Note: Although 19th Amendment, introduced the word sex into the Constitution, in 1920, it applies only to the right to vote. Voting is the only constitutionally protected right that women have.
CASE LAW: GENDER CLASSIFICATION AND INTERMEDIATE SCRUTINY
Reed v Reed, 404 U.S. 71 (1971) This was the first successful challenge to a gender classification and definitely sparked a period of judicial interest in this particular classification. However the law was struck down because it did not meet a rational basis test. Justice Burger said the question at issue was “whether a difference in the sex of competing applicants [bears] a rational relationship to a state objective.
Note: Congress was debating The Equal Rights Amendment in 1971, and many believe the debate influenced the Court’s reasoning.
Frontiero v Richardson, 411 U.S. 677 (1973) Justice Brennan attempted to have the Supreme Court declare sex a suspect classification because “sex is an immutable characteristic. A plurality of the Court acknowledged that, “Our Nation has had a long and unfortunate history of sex discrimination.” However, in a 5-4 decision, the Court declined to rule sex as suspect saying, “The proposed Equal Rights Amendment will decide this question.”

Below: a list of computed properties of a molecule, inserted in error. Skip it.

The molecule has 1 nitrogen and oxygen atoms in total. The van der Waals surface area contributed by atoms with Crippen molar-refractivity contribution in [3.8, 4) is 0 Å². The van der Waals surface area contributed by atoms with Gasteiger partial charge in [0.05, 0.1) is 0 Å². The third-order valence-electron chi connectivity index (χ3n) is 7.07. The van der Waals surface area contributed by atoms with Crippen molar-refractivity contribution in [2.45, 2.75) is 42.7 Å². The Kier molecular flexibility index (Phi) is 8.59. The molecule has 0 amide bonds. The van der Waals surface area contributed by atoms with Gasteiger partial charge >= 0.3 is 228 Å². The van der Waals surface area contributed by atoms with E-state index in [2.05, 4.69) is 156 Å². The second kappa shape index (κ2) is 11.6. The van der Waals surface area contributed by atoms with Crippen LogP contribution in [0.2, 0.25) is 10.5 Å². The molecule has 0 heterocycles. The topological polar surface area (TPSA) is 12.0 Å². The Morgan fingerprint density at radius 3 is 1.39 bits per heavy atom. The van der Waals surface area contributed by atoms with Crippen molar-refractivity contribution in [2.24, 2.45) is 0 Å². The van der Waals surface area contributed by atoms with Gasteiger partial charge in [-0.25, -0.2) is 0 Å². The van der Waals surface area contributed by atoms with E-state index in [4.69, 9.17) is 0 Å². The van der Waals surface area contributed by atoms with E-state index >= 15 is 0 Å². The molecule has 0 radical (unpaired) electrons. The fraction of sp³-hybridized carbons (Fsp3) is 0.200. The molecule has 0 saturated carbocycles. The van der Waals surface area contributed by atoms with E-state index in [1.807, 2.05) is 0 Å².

Craig v Boren, 429 U.S. 190 (1976) Ruth Bader Ginsburg argued that sex warranted a higher standard of review than rational-basis and convinced the Court to move the level of scrutiny for gender classifications to Intermediate Scrutiny. While intermediate scrutiny is an improvement, it does not make sex a suspect classification that would receive the strict scrutiny reserved for race, religion, and national origin.
United States v Virginia et al., Petitioners (1996): In a 5-4 decision the Supreme Court allowed women to enter the all-male Virginia Military Institute (VMI). Justice Ruth Bader Ginsburg, in the majority opinion, referred to skeptical-scrutiny. This is a stricter standard of review than intermediate scrutiny. It would appear that Ginsburg is attempting to edge the Court closer to considering sex as suspect. However, such a Supreme Court declaration will never have the force of a constitutional amendment nor a guarantee that future courts will use the higher standard of review and not revert to the lower rational-basis.